(CNN)All eyes will be on Bryson DeChambeau at the Masters over the next few days.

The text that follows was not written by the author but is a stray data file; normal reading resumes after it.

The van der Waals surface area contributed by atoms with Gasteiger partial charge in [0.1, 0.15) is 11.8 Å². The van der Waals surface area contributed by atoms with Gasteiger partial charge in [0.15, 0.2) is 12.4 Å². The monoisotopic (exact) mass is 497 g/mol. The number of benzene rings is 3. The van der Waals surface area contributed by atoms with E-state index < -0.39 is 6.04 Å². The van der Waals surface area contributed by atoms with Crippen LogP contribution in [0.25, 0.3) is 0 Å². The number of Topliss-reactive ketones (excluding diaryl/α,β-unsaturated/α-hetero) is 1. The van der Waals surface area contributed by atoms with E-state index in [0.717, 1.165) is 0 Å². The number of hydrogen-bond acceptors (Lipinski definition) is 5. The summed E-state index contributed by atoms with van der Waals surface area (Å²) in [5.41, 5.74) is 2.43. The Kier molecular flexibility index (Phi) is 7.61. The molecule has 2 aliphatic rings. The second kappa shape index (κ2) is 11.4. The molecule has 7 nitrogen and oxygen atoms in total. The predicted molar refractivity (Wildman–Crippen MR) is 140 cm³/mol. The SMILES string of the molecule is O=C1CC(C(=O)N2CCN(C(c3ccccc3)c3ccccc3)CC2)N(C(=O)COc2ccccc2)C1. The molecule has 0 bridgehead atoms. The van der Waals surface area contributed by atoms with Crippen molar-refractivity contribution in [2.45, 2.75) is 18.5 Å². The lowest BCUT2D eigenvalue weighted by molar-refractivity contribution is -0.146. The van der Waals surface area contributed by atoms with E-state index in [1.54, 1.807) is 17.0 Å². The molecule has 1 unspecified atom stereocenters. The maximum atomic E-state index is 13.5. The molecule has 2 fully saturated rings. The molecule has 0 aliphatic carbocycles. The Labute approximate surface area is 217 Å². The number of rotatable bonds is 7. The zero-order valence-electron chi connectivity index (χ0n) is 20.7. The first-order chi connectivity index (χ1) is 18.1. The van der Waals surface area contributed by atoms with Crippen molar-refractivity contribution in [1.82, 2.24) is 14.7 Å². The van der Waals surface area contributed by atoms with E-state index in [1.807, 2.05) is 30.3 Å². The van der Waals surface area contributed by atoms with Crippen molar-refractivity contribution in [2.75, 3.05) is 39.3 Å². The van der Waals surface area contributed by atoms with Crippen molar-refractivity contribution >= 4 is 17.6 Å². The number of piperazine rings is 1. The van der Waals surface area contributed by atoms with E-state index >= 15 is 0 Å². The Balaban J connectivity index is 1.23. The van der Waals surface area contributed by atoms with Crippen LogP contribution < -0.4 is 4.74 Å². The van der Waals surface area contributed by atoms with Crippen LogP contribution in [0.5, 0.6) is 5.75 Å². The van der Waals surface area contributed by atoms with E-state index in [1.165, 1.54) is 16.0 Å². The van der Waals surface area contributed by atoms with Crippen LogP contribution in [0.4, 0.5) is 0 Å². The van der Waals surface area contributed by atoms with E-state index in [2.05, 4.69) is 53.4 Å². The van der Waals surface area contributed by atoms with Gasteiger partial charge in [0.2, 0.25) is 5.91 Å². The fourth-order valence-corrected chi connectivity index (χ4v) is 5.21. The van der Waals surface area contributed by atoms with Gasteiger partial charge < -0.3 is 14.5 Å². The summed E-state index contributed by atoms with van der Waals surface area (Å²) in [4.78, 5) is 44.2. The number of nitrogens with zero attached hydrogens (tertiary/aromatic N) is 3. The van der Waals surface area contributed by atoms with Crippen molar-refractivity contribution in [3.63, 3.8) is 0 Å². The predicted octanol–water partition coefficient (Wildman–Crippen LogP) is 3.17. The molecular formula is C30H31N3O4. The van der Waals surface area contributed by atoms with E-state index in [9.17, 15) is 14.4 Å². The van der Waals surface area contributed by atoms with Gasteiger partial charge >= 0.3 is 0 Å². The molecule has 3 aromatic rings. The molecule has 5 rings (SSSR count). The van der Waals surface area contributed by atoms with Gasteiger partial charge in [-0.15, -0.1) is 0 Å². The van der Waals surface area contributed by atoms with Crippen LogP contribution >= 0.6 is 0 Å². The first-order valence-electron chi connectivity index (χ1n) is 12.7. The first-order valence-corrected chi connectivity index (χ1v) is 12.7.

A golfer the likes of which the sport has never been seen before, DeChambeau’s dedication to trialing new technologies and methods has shot him to the top of the sport, and has ensured he is one of the favorites at Augusta. But in an already strange year for sport due to the coronavirus pandemic, this year’s Masters — which has been delayed from its traditional April slot — will look completely different from previous tournaments. Gone are the patrons who typically line the fairways and the azaleas that are so associated with the Masters will be an autumnal brown rather than their vibrant green. Even for a veteran of the tournament like Tiger Woods — who has won the Masters five times — playing this year is going to be “very different.”Read More”I have been up here in the fall a few times and have played it, and it’s been like this,” the defending Master champion said during a press conference earlier this week. “But we’ve never played a Masters like this. So it’s going to be very different for all of us. I may never have the opportunity to take the [green] jacket off property again, and so this means a lot to me.”READ: Forty years on after Seve Ballesteros’ magnificent Masters triumphThe opening major of the golf season is the Masters from Augusta, Georgia every April, although it is being held in November in 2020 because of the coronavirus pandemic. It's a spring rite, steeped in tradition and layered in rich sporting history and drama. It's an event that attracts even non-golfers because of the sublime beauty of the course. Click through the gallery for an A-Z of the Masters.The opening major of the golf season is the Masters from Augusta, Georgia every April, although it is being held in November in 2020 because of the coronavirus pandemic. It's a spring rite, steeped in tradition and layered in rich sporting history and drama. It's an event that attracts even non-golfers because of the sublime beauty of the course. Click through the gallery for an A-Z of the Masters. Photos: The Masters: A-Z in photosThe Masters, Augusta – The opening major of the golf season is the Masters from Augusta, Georgia every April, although it is being held in November in 2020 because of the coronavirus pandemic. It’s a spring rite, steeped in tradition and layered in rich sporting history and drama. It’s an event that attracts even non-golfers because of the sublime beauty of the course. Click through the gallery for an A-Z of the Masters.Hide Caption 1 of 27The revered course has hosted the year's opening major -- and the only one of the big four events to be played at the same course every year -- since 1934. A is also for the <strong>azaleas</strong> which traditionally blossom during Masters week and for <strong>Amen Corner</strong>, the infamous stretch of holes incorporating the 11th, the treacherous short 12th and the tee shot on the par-five 13th. The revered course has hosted the year's opening major -- and the only one of the big four events to be played at the same course every year -- since 1934. A is also for the <strong>azaleas</strong> which traditionally blossom during Masters week and for <strong>Amen Corner</strong>, the infamous stretch of holes incorporating the 11th, the treacherous short 12th and the tee shot on the par-five 13th. Photos: The Masters: A-Z in photosA is for Augusta National – The revered course has hosted the year’s opening major — and the only one of the big four events to be played at the same course every year — since 1934. A is also for the azaleas which traditionally blossom during Masters week and for Amen Corner, the infamous stretch of holes incorporating the 11th, the treacherous short 12th and the tee shot on the par-five 13th. Hide Caption 2 of 27The Georgian greensward is an oasis among the urban landscape of Augusta, Georgia's second city on the banks of the Savannah River. The bars, burger joints and shopping malls of neighboring Washington Road are in stark contrast to the golfing dreamscape over the fence. B is also for Seve <strong>Ballesteros, </strong>the Spaniard who opened the European floodgates with wins in 1980 and 1983.    The Georgian greensward is an oasis among the urban landscape of Augusta, Georgia's second city on the banks of the Savannah River. The bars, burger joints and shopping malls of neighboring Washington Road are in stark contrast to the golfing dreamscape over the fence. B is also for Seve <strong>Ballesteros, </strong>the Spaniard who opened the European floodgates with wins in 1980 and 1983.    Photos: The Masters: A-Z in photosB is for Beauty – The Georgian greensward is an oasis among the urban landscape of Augusta, Georgia’s second city on the banks of the Savannah River. The bars, burger joints and shopping malls of neighboring Washington Road are in stark contrast to the golfing dreamscape over the fence. B is also for Seve Ballesteros, the Spaniard who opened the European floodgates with wins in 1980 and 1983. Hide Caption 3 of 27Augusta's caddies are instantly recognizable by their white jump suits. Before 1983, players had to use a club caddie, all of whom were local black men. Since then players have used their usual tour caddies, but they must still don the white suit and green cap. Augusta's caddies are instantly recognizable by their white jump suits. Before 1983, players had to use a club caddie, all of whom were local black men. Since then players have used their usual tour caddies, but they must still don the white suit and green cap. Photos: The Masters: A-Z in photosC is for Caddies – Augusta’s caddies are instantly recognizable by their white jump suits. Before 1983, players had to use a club caddie, all of whom were local black men. Since then players have used their usual tour caddies, but they must still don the white suit and green cap. Hide Caption 4 of 27The hallowed property is governed by its own strict rules such as no running or cell phones, but on the flip side traditions exist such as the practice of placing your green Masters chair at your preferred spot and being able to return to your vacant seat hours later.The hallowed property is governed by its own strict rules such as no running or cell phones, but on the flip side traditions exist such as the practice of placing your green Masters chair at your preferred spot and being able to return to your vacant seat hours later. Photos: The Masters: A-Z in photosD is for Dos and Don'ts – The hallowed property is governed by its own strict rules such as no running or cell phones, but on the flip side traditions exist such as the practice of placing your green Masters chair at your preferred spot and being able to return to your vacant seat hours later.Hide Caption 5 of 27Former US President Dwight D. Eisenhower was a member of  Augusta National and several landmarks of his era remain, including Ike's Pond, the fishing lake he championed that is the focal point of the Par-3 Contest. Eisenhower's white cabin also sits near the clubhouse.Former US President Dwight D. Eisenhower was a member of  Augusta National and several landmarks of his era remain, including Ike's Pond, the fishing lake he championed that is the focal point of the Par-3 Contest. Eisenhower's white cabin also sits near the clubhouse. Photos: The Masters: A-Z in photosE is for Eisenhower – Former US President Dwight D. Eisenhower was a member of Augusta National and several landmarks of his era remain, including Ike’s Pond, the fishing lake he championed that is the focal point of the Par-3 Contest. Eisenhower’s white cabin also sits near the clubhouse.Hide Caption 6 of 27Visitors to Augusta National are known as patrons -- not fans or spectators or the crowd. Tickets are like gold dust, but a limited number of practice round tickets and tournament days are available through a yearly ballot. The waiting list for weekly tournament badges closed years ago.Visitors to Augusta National are known as patrons -- not fans or spectators or the crowd. Tickets are like gold dust, but a limited number of practice round tickets and tournament days are available through a yearly ballot. The waiting list for weekly tournament badges closed years ago. Photos: The Masters: A-Z in photosF is for Fans (make that Patrons) – Visitors to Augusta National are known as patrons — not fans or spectators or the crowd. Tickets are like gold dust, but a limited number of practice round tickets and tournament days are available through a yearly ballot. The waiting list for weekly tournament badges closed years ago.Hide Caption 7 of 27Rory McIlroy just needs the Masters to complete the Grand Slam of all four of golf's major titles. The Northern Irishman blew a four-shot lead at Augusta in 2011, but having won four majors in the meantime returns for his fifth shot at the Grand Slam this week. Only five others have achieved the feat -- Gene Sarazen, Ben Hogan, Gary Player, Jack Nicklaus and Tiger Woods. G is also for <strong>greens</strong> -- the slick, sloping putting surfaces are infamous. Rory McIlroy just needs the Masters to complete the Grand Slam of all four of golf's major titles. The Northern Irishman blew a four-shot lead at Augusta in 2011, but having won four majors in the meantime returns for his fifth shot at the Grand Slam this week. Only five others have achieved the feat -- Gene Sarazen, Ben Hogan, Gary Player, Jack Nicklaus and Tiger Woods. G is also for <strong>greens</strong> -- the slick, sloping putting surfaces are infamous. Photos: The Masters: A-Z in photosG is for Grand Slam – Rory McIlroy just needs the Masters to complete the Grand Slam of all four of golf’s major titles. The Northern Irishman blew a four-shot lead at Augusta in 2011, but having won four majors in the meantime returns for his fifth shot at the Grand Slam this week. Only five others have achieved the feat — Gene Sarazen, Ben Hogan, Gary Player, Jack Nicklaus and Tiger Woods. G is also for greens — the slick, sloping putting surfaces are infamous. Hide Caption 8 of 27Augusta National was created by Scottish golf course architect Dr. Alister Mackenzie and co-founder Bobby Jones and opened in 1933 on land that was once the site of Fruitlands Nursery. During World War II the land was briefly given over to turkey and cattle farming. Augusta National was created by Scottish golf course architect Dr. Alister Mackenzie and co-founder Bobby Jones and opened in 1933 on land that was once the site of Fruitlands Nursery. During World War II the land was briefly given over to turkey and cattle farming. Photos: The Masters: A-Z in photosH is for History – Augusta National was created by Scottish golf course architect Dr. Alister Mackenzie and co-founder Bobby Jones and opened in 1933 on land that was once the site of Fruitlands Nursery. During World War II the land was briefly given over to turkey and cattle farming. Hide Caption 9 of 27South African Gary Player -- pictured here in 2014 with Jack Nicklaus (left) and the late Arnold Palmer -- was the first international champion in 1961. Since then the Masters has been won 21 times by overseas players. The US counts for 60 wins from 37 different players.South African Gary Player -- pictured here in 2014 with Jack Nicklaus (left) and the late Arnold Palmer -- was the first international champion in 1961. Since then the Masters has been won 21 times by overseas players. The US counts for 60 wins from 37 different players. Photos: The Masters: A-Z in photosI is for Internationals – South African Gary Player — pictured here in 2014 with Jack Nicklaus (left) and the late Arnold Palmer — was the first international champion in 1961. Since then the Masters has been won 21 times by overseas players. The US counts for 60 wins from 37 different players.Hide Caption 10 of 27The tropical-weight emerald blazer is worn by only Augusta National members and Masters champions. It was first introduced for members in 1937 and ordered from Brooks Uniform Company in New York. Sam Snead was the first winner to receive a jacket and honorary membership in 1949. The reigning Masters champion can take it home for a year, then it must be kept at the club.The tropical-weight emerald blazer is worn by only Augusta National members and Masters champions. It was first introduced for members in 1937 and ordered from Brooks Uniform Company in New York. Sam Snead was the first winner to receive a jacket and honorary membership in 1949. The reigning Masters champion can take it home for a year, then it must be kept at the club. Photos: The Masters: A-Z in photosJ is for Jacket, as in green – The tropical-weight emerald blazer is worn by only Augusta National members and Masters champions. It was first introduced for members in 1937 and ordered from Brooks Uniform Company in New York. Sam Snead was the first winner to receive a jacket and honorary membership in 1949. The reigning Masters champion can take it home for a year, then it must be kept at the club.Hide Caption 11 of 27The saying goes the Masters doesn't begin until the back nine on Sunday. It starts with one of the hardest holes on the course in the 10th and then enters Amen Corner with the equally tough 11th and then the booby trap of the short 12th. But the long 15th (pictured) is key -- big moves can be made with eagles here. Anything less than a birdie and you will likely go backwards. The saying goes the Masters doesn't begin until the back nine on Sunday. It starts with one of the hardest holes on the course in the 10th and then enters Amen Corner with the equally tough 11th and then the booby trap of the short 12th. But the long 15th (pictured) is key -- big moves can be made with eagles here. Anything less than a birdie and you will likely go backwards. Photos: The Masters: A-Z in photosK is for Key holes – The saying goes the Masters doesn’t begin until the back nine on Sunday. It starts with one of the hardest holes on the course in the 10th and then enters Amen Corner with the equally tough 11th and then the booby trap of the short 12th. But the long 15th (pictured) is key — big moves can be made with eagles here. Anything less than a birdie and you will likely go backwards. Hide Caption 12 of 27The exclusive driveway to Augusta's historic clubhouse is framed by dozens of magnolia trees. Only members and Masters competitors are allowed to access this revered entrance which gives on to the Founder's Circle and then the whitewashed concrete clubhouse, built in 1854. The exclusive driveway to Augusta's historic clubhouse is framed by dozens of magnolia trees. Only members and Masters competitors are allowed to access this revered entrance which gives on to the Founder's Circle and then the whitewashed concrete clubhouse, built in 1854. Photos: The Masters: A-Z in photosL is for Lane, as in Magnolia Lane – The exclusive driveway to Augusta’s historic clubhouse is framed by dozens of magnolia trees. Only members and Masters competitors are allowed to access this revered entrance which gives on to the Founder’s Circle and then the whitewashed concrete clubhouse, built in 1854. Hide Caption 13 of 27Popular left-hander Phil Mickelson is one of 17 players to have won multiple Masters titles. The three-time champion won the first of his five major titles at Augusta in 2004 after three straight third places. Even at 50, Mickelson remains a Masters threat. Popular left-hander Phil Mickelson is one of 17 players to have won multiple Masters titles. The three-time champion won the first of his five major titles at Augusta in 2004 after three straight third places. Even at 50, Mickelson remains a Masters threat. Photos: The Masters: A-Z in photosM is for Mickelson – Popular left-hander Phil Mickelson is one of 17 players to have won multiple Masters titles. The three-time champion won the first of his five major titles at Augusta in 2004 after three straight third places. Even at 50, Mickelson remains a Masters threat. Hide Caption 14 of 27The most successful player at the Masters is Jack Nicklaus, whose six Green Jackets remains the record. The 80-year-old is now an honorary starter along with Gary Player, following the death of four-time champion Arnold Palmer in 2016. The most successful player at the Masters is Jack Nicklaus, whose six Green Jackets remains the record. The 80-year-old is now an honorary starter along with Gary Player, following the death of four-time champion Arnold Palmer in 2016. Photos: The Masters: A-Z in photosN is for Nicklaus, as in Jack – The most successful player at the Masters is Jack Nicklaus, whose six Green Jackets remains the record. The 80-year-old is now an honorary starter along with Gary Player, following the death of four-time champion Arnold Palmer in 2016. Hide Caption 15 of 27The famous old oak tree on the course side of the clubhouse is an iconic landmark and the traditional meeting place for the game's movers and shakers and media types with the correct credential. A familiar refrain of Masters week is: "Meet you under the tree."The famous old oak tree on the course side of the clubhouse is an iconic landmark and the traditional meeting place for the game's movers and shakers and media types with the correct credential. A familiar refrain of Masters week is: "Meet you under the tree." Photos: The Masters: A-Z in photosO is for Oak tree – The famous old oak tree on the course side of the clubhouse is an iconic landmark and the traditional meeting place for the game’s movers and shakers and media types with the correct credential. A familiar refrain of Masters week is: “Meet you under the tree.”Hide Caption 16 of 27Perhaps the most famous short hole in golf, the par-3 12th sits at the heart of Amen Corner. Like a wolf in sheep's clothing, it is just 155 yards long, but Rae's Creek looms large in front and a devilish wind always swirling around the trees makes club selection tricky.Perhaps the most famous short hole in golf, the par-3 12th sits at the heart of Amen Corner. Like a wolf in sheep's clothing, it is just 155 yards long, but Rae's Creek looms large in front and a devilish wind always swirling around the trees makes club selection tricky. Photos: The Masters: A-Z in photosP is for Par 3s, notably the 12th – Perhaps the most famous short hole in golf, the par-3 12th sits at the heart of Amen Corner. Like a wolf in sheep’s clothing, it is just 155 yards long, but Rae’s Creek looms large in front and a devilish wind always swirling around the trees makes club selection tricky.Hide Caption 17 of 27Modern media are housed in a recently built state-of-the-art facility at the far end of the practice range, but in days gone by the stories from Augusta were crafted in a corrugated metal Quonset Hut.  Modern media are housed in a recently built state-of-the-art facility at the far end of the practice range, but in days gone by the stories from Augusta were crafted in a corrugated metal Quonset Hut.  Photos: The Masters: A-Z in photosQ is for Quonset Hut – Modern media are housed in a recently built state-of-the-art facility at the far end of the practice range, but in days gone by the stories from Augusta were crafted in a corrugated metal Quonset Hut. Hide Caption 18 of 27When the excitement rises on a Sunday afternoon and the patrons reach fever pitch, the roars reverberate around the towering pines which act like a giant organ reflecting the noise all over the course. A Phil Mickelson roar stands out, but a roar for Tiger Woods is like no other.  When the excitement rises on a Sunday afternoon and the patrons reach fever pitch, the roars reverberate around the towering pines which act like a giant organ reflecting the noise all over the course. A Phil Mickelson roar stands out, but a roar for Tiger Woods is like no other.  Photos: The Masters: A-Z in photosR is for Roars – When the excitement rises on a Sunday afternoon and the patrons reach fever pitch, the roars reverberate around the towering pines which act like a giant organ reflecting the noise all over the course. A Phil Mickelson roar stands out, but a roar for Tiger Woods is like no other. Hide Caption 19 of 27Jordan Spieth was on a fast track to being crowned the new king of Augusta following his wire-to-wire victory in 2015 and dominance for three rounds in 2016. He was still clear with nine holes to play before famously self destructing with two balls in the water on 12. The American has struggled of late and is down to 33rd in the world, but in five Masters appearances he has won, finished second twice, come third and 11th.Jordan Spieth was on a fast track to being crowned the new king of Augusta following his wire-to-wire victory in 2015 and dominance for three rounds in 2016. He was still clear with nine holes to play before famously self destructing with two balls in the water on 12. The American has struggled of late and is down to 33rd in the world, but in five Masters appearances he has won, finished second twice, come third and 11th. Photos: The Masters: A-Z in photosS is for Spieth – Jordan Spieth was on a fast track to being crowned the new king of Augusta following his wire-to-wire victory in 2015 and dominance for three rounds in 2016. He was still clear with nine holes to play before famously self destructing with two balls in the water on 12. The American has struggled of late and is down to 33rd in the world, but in five Masters appearances he has won, finished second twice, come third and 11th.Hide Caption 20 of 27The Masters is forward looking but rooted in tradition, such as the pre-tournament Par-3 Contest, in which friends and family members caddie for the players and hit the occasional shot. Jack Nicklaus' grandson Gary made a hole in one last year. Other traditions include the Champions Dinner, in which the holder chooses the menu and hosts the evening on the Tuesday of Masters weekThe Masters is forward looking but rooted in tradition, such as the pre-tournament Par-3 Contest, in which friends and family members caddie for the players and hit the occasional shot. Jack Nicklaus' grandson Gary made a hole in one last year. Other traditions include the Champions Dinner, in which the holder chooses the menu and hosts the evening on the Tuesday of Masters week Photos: The Masters: A-Z in photosT is for Tradition – The Masters is forward looking but rooted in tradition, such as the pre-tournament Par-3 Contest, in which friends and family members caddie for the players and hit the occasional shot. Jack Nicklaus’ grandson Gary made a hole in one last year. Other traditions include the Champions Dinner, in which the holder chooses the menu and hosts the evening on the Tuesday of Masters weekHide Caption 21 of 27When Jordan Spieth won in 2015 he equaled Tiger Woods' 1997 record for the lowest winning score at 18 under par.  When Jordan Spieth won in 2015 he equaled Tiger Woods' 1997 record for the lowest winning score at 18 under par.  Photos: The Masters: A-Z in photosU is for Under par – When Jordan Spieth won in 2015 he equaled Tiger Woods’ 1997 record for the lowest winning score at 18 under par. Hide Caption 22 of 27Augusta's vistas are consistently spell-binding with the pines framing the holes and the lush grass, ice white of the bunkers and explosions of color from the flowers and patrons adding to the allure.   Augusta's vistas are consistently spell-binding with the pines framing the holes and the lush grass, ice white of the bunkers and explosions of color from the flowers and patrons adding to the allure.   Photos: The Masters: A-Z in photosV is for Views – Augusta’s vistas are consistently spell-binding with the pines framing the holes and the lush grass, ice white of the bunkers and explosions of color from the flowers and patrons adding to the allure. Hide Caption 23 of 27Who else? Tiger Woods changed golf when he won his first major by a record 12 shots in 1997. He went on to win three further Green Jackets, the last of which came in 2005 after a famous chip-in on the 16th. The  43-year-old is fit again after multiple back surgeries, and among the widely tipped contenders.  Who else? Tiger Woods changed golf when he won his first major by a record 12 shots in 1997. He went on to win three further Green Jackets, the last of which came in 2005 after a famous chip-in on the 16th. The  43-year-old is fit again after multiple back surgeries, and among the widely tipped contenders.  Photos: The Masters: A-Z in photosW is for Woods – Who else? Tiger Woods changed golf when he won his first major by a record 12 shots in 1997. He went on to win three further Green Jackets, the last of which came in 2005 after a famous chip-in on the 16th. The 43-year-old is fit again after multiple back surgeries, and among the widely tipped contenders. Hide Caption 24 of 27Winning the Masters requires a game in mint condition and a bit of something special. Think Tiger Woods' chip-in on the 16th in 2005, or Phil Mickelson's shot threaded through trees on the 13th in 2010. Or what about Bubba Watson's banana ball from the woods on the 10th to clinch a play off in 2012 (pictured)? Winning the Masters requires a game in mint condition and a bit of something special. Think Tiger Woods' chip-in on the 16th in 2005, or Phil Mickelson's shot threaded through trees on the 13th in 2010. Or what about Bubba Watson's banana ball from the woods on the 10th to clinch a play off in 2012 (pictured)? Photos: The Masters: A-Z in photosX is for X-factor – Winning the Masters requires a game in mint condition and a bit of something special. Think Tiger Woods’ chip-in on the 16th in 2005, or Phil Mickelson’s shot threaded through trees on the 13th in 2010. Or what about Bubba Watson’s banana ball from the woods on the 10th to clinch a play off in 2012 (pictured)? Hide Caption 25 of 27Tiger Woods' 1997 win for the first of 14 majors so far made him the youngest Masters champion at the age of 21.Tiger Woods' 1997 win for the first of 14 majors so far made him the youngest Masters champion at the age of 21. Photos: The Masters: A-Z in photosY is for Youngest winner – Tiger Woods’ 1997 win for the first of 14 majors so far made him the youngest Masters champion at the age of 21.Hide Caption 26 of 27For many players, winning the Masters represents the zenith of their career. Phil Mickelson's jump for joy in 2004 at his 11th attempt kick started an era which yielded further victories in 2006 and 2010.  For many players, winning the Masters represents the zenith of their career. Phil Mickelson's jump for joy in 2004 at his 11th attempt kick started an era which yielded further victories in 2006 and 2010.  Photos: The Masters: A-Z in photosZ is for Zenith – For many players, winning the Masters represents the zenith of their career. Phil Mickelson’s jump for joy in 2004 at his 11th attempt kick started an era which yielded further victories in 2006 and 2010. Hide Caption 27 of 27Masters photos A-z Augusta 12th Rory McIlroy cardMasters photos A-Z Tiger Woods Azaleas Masters photos A-Z beauty 13th Justin RoseMasters photos A-Z caddies 13th Patrick ReedMasters photos A-Z dos donts chairsAugusta par three courseMAsters photos A-z patrons Augusta Masters photos A-Z Rory Mcilroy01 Augusta National Golf course FILEMasters photos a-z international gary playerMasters photos A-Z Sergio Garcia Patrick Reed green jacketMasters photos a-z key holes 15th AugustaMasters photos A-Z Magnolia Lane clubhouseMasters photos A-Z Phil MickelsonMasters photos a-z par 3 Jack NicklausMasters photos A-Z oak tree clubhouseMasters photos A-Z par three 12th Augusta02 Augusta National FILE RESTRICTEDAugusta National 16th hole roarsMasters photos A-Z Jordan Spieth 13th hole AugustaMasters photos a-z par 3 traditionMasters photos A-z Jordan Spieth record under parMasters photos a-z views 10th AugustaTiger_Woods_career_gallery_7Bubba Watson 10thMasters photos A-Z Tiger Woods 1997 green jacketPhil Mickelson Masters jump 2004 AugustaAdmiration from a greatWoods has been in possession of the iconic green jacket for an unprecedented 19 months due to the competition’s postponement. However, he has struggled for form, with just five top-10 finishes on the PGA Tour in that time. DeChambeau, on the other hand, has found his stride and, to coin a boxing expression, his “fighting” weight — 40 additional pounds of weight added on during lockdown has allowed him to hit the ball further and brought about his maiden major win at the US Open at Winged Foot in September. His desire for self-improvement was the subject of praise from Woods, who himself was at the forefront of pushing the game forward in his early 20s. DeChambeau plays his tee shot during a practice round prior to the Masters.DeChambeau plays his tee shot during a practice round prior to the Masters.DeChambeau plays his tee shot during a practice round prior to the Masters.”Back then, there wasn’t the technology to optimize our tee shots and optimize the driver yet,” said Woods. “We were just coming out of basically the persimmon days and coming into metal. More guys were switching over to graphite instead of steel. “The wound ball was very spinny, and heads were very small, so it was important to hit the ball in the middle of the face. “I happened to have speed and I happened to hit the ball in the middle of the face and was able to have a little bit of an advantage over the guys. “But now you have the ability to optimize one club, and to be able to use that driver as a weapon, to hit it basically as far as you possibly can, we just didn’t have the technology to be able to optimize that.” And the combination of DeChambeau’s willingness to work tirelessly in the gym and the advancement in golfing technology has allowed the 27-year-old to push boundaries, something Woods called “incredible.” DeChambeau putts on the 10th green during a practice round for the Masters.DeChambeau putts on the 10th green during a practice round for the Masters.DeChambeau putts on the 10th green during a practice round for the Masters.Visit CNN.com/sport for more news, features, and videos“Bryson has put in the time,” added Woods. “He’s put in the work. What he’s done in the gym has been incredible and what he’s done on the range and what he’s done with his entire team to be able to optimize that one club and transform his game and the ability to hit the ball as far as he has and in as short a span as he has, it’s never been done before. “You know, I had speed, and as you say, in 1997, I hit it far. As I got bigger and I filled out and tried to get stronger, it was to not hit the ball further. It was to be more consistent and to be able to practice longer. “Actually, I got a little bit shorter as I got into my mid 20s and late 20s. Probably the most speed I ever had, I was 20 years old. So 21, I still had a little bit more speed, but as I got a little bit bigger, I didn’t hit it as far, but I got better.”